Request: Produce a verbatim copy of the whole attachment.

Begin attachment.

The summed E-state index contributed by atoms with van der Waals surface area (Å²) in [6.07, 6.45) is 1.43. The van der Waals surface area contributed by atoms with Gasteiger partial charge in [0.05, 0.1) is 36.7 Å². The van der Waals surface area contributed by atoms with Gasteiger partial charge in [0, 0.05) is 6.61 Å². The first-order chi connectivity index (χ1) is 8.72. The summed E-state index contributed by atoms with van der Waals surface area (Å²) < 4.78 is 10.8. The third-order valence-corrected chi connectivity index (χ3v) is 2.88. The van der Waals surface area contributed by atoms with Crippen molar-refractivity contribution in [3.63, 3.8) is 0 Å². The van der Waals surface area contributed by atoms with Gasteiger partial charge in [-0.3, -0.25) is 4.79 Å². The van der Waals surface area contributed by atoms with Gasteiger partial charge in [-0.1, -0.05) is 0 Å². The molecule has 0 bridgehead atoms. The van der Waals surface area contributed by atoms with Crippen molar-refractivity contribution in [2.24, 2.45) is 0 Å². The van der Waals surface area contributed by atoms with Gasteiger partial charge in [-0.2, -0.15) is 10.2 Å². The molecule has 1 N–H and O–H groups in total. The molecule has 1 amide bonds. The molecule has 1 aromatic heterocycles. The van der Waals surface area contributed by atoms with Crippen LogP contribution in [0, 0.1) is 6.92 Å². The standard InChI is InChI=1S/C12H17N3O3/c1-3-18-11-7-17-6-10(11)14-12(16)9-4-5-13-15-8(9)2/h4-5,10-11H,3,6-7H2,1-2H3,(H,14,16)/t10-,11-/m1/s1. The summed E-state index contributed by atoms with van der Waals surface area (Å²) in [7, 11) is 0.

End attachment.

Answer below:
The summed E-state index contributed by atoms with van der Waals surface area (Å²) in [6.07, 6.45) is 1.43. The van der Waals surface area contributed by atoms with Gasteiger partial charge in [0.05, 0.1) is 36.7 Å². The van der Waals surface area contributed by atoms with Gasteiger partial charge in [0, 0.05) is 6.61 Å². The first-order chi connectivity index (χ1) is 8.72. The summed E-state index contributed by atoms with van der Waals surface area (Å²) < 4.78 is 10.8. The third-order valence-corrected chi connectivity index (χ3v) is 2.88. The van der Waals surface area contributed by atoms with Crippen molar-refractivity contribution in [3.63, 3.8) is 0 Å². The van der Waals surface area contributed by atoms with Gasteiger partial charge in [-0.3, -0.25) is 4.79 Å². The van der Waals surface area contributed by atoms with Gasteiger partial charge in [-0.1, -0.05) is 0 Å². The molecule has 0 bridgehead atoms. The van der Waals surface area contributed by atoms with Crippen molar-refractivity contribution in [2.24, 2.45) is 0 Å². The van der Waals surface area contributed by atoms with Gasteiger partial charge in [-0.2, -0.15) is 10.2 Å². The molecule has 1 N–H and O–H groups in total. The molecule has 1 amide bonds. The molecule has 1 aromatic heterocycles. The van der Waals surface area contributed by atoms with Crippen LogP contribution in [0, 0.1) is 6.92 Å². The standard InChI is InChI=1S/C12H17N3O3/c1-3-18-11-7-17-6-10(11)14-12(16)9-4-5-13-15-8(9)2/h4-5,10-11H,3,6-7H2,1-2H3,(H,14,16)/t10-,11-/m1/s1. The summed E-state index contributed by atoms with van der Waals surface area (Å²) in [7, 11) is 0.